In the last days of October, in the bakeries and pastry shops of the Lombardyespecially those of Milanoa very seasonal dessert appears: the bread of the dead. They are substantial biscuits which, by tradition, are prepared every year on the occasion of the November 2ndthe day that the Catholic Church dedicates to the Commemoration of the faithful departed, better known as Feast of the Dead. Their origin is uncertain, or rather, it doesn’t hide great stories or legends.
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The origin of the bread of the dead
It is to the customs of the Lombard peasant families of the past that the origin of the bread of the dead must almost certainly be attributed. In fact, in popular tradition it was believed that during the Feast of the Dead the souls of deceased loved ones returned from the afterlife to visit the living. So, to welcome them back after the tiring journey, something to eat and drink was preparedas if they could go back to sitting at the table: a minister, a glass of wine, but also some sweets.
Among these, there was what would become the bread of the dead. To do this, they were used the ingredients that were in the house, from leftover biscuits to dried fruit. Once ready, they were consumed in the family or we gathered in the internal courtyards of the large buildings to celebrate the anniversary also with the neighbours.
With time, versions of bread of the dead have multiplied with the addition of other ingredients, such as cocoa and wine, and the sweet came out of the kitchens of the houses to arrive even in the best patisseries and bakeries. Today the basic recipe calls for the use of flour, raisins, crumbled dry biscuits, dried almonds, half a glass of sweet white wine (passito), dried figs, egg whites, sugar, ground cinnamon and icing sugar. In addition to Lombardy, they are also prepared in some areas of Emilia, Tuscany and Liguria.
Other sweet stories
There are also other little stories about the origin of the pan dei morti recipe. One of them reports that in some Lombard valleys used to cook bread to be delivered to each participant of the funeral. It was often given with salt, but even more frequently nuts and dried fruit were addedingredients that we find in dessert today.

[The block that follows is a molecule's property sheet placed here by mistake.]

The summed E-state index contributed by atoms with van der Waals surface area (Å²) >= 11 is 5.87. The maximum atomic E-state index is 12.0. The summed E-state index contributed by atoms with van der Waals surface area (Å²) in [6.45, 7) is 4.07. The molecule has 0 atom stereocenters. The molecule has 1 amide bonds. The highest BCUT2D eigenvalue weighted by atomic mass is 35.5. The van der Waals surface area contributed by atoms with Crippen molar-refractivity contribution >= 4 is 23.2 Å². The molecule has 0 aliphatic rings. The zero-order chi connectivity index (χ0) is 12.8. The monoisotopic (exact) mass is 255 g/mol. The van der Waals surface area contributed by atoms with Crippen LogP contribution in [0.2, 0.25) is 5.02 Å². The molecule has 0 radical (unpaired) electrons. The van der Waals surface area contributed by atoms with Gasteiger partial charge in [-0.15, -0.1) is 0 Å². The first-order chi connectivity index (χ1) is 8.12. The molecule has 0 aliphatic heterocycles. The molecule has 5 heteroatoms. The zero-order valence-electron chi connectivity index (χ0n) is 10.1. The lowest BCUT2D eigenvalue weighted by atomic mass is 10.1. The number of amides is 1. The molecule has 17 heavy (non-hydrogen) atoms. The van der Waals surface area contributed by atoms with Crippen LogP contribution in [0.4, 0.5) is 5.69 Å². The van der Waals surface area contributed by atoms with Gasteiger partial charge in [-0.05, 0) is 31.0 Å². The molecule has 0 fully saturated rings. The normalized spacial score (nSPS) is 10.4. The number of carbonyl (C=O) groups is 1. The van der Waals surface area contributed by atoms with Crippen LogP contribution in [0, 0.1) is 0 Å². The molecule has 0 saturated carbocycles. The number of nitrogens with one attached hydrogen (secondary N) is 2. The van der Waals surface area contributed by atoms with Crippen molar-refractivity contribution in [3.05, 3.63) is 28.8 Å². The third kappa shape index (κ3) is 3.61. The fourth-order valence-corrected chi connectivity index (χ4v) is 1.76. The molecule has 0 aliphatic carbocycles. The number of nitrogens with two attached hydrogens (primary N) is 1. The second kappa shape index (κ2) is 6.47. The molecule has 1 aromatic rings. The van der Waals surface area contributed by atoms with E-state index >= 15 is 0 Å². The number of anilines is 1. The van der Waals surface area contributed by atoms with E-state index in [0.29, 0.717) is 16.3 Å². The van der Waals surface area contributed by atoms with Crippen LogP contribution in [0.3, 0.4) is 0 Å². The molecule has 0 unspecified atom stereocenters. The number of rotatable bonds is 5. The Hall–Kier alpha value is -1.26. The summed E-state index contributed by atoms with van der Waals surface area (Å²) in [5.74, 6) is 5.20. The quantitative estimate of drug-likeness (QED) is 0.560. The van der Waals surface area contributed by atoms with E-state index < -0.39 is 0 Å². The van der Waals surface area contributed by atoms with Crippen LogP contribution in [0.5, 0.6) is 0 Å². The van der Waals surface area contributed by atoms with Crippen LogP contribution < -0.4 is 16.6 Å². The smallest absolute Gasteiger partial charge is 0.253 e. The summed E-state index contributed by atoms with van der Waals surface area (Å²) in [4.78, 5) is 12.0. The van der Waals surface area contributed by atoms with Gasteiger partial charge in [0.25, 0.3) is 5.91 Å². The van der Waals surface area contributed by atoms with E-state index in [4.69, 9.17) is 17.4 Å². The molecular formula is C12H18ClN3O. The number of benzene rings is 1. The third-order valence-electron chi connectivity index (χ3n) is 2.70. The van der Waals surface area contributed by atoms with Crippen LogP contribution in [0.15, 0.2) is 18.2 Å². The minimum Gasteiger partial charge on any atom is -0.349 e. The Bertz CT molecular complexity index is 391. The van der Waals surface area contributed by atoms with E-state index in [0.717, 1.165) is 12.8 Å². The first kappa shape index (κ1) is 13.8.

In some areas near Luganohowever, was held the “look for the bread of the dead”, a party in which children and teenagers knocked from door to door to ask for a loaf of bread. Even the poorest offered them something and often, together with black bread, they were also offered walnuts, hazelnuts, dried pears and apples, medlars and dried figs.
Going even further back in time, it seems that already the ancient Greeks they used to prepare an ancestor of bread of the dead to offer to Demeter, the goddess of the harvest, to ensure bountiful harvests. To remember the dead, the Romans instead offered bread, sweets and fruit to the poor of the village.
The current recipe
The recipe we know dates back to the thirties of the twentieth century and would have been fine-tuned by Ticino bakers to sell pieces of sweets that are no longer fresh. Not surprisingly, differences were noted between one pan dei morti and another: in some he found dried fruit, in others sponge cake, in still others pieces of biscuits.
This great variability of dessert still exists today. But, if it once came from shop needs, today the changes to the list of ingredients are due to the personal taste or looking for a touch of originality by those who prepare it at home or by the pastry shop that offers it to their customers.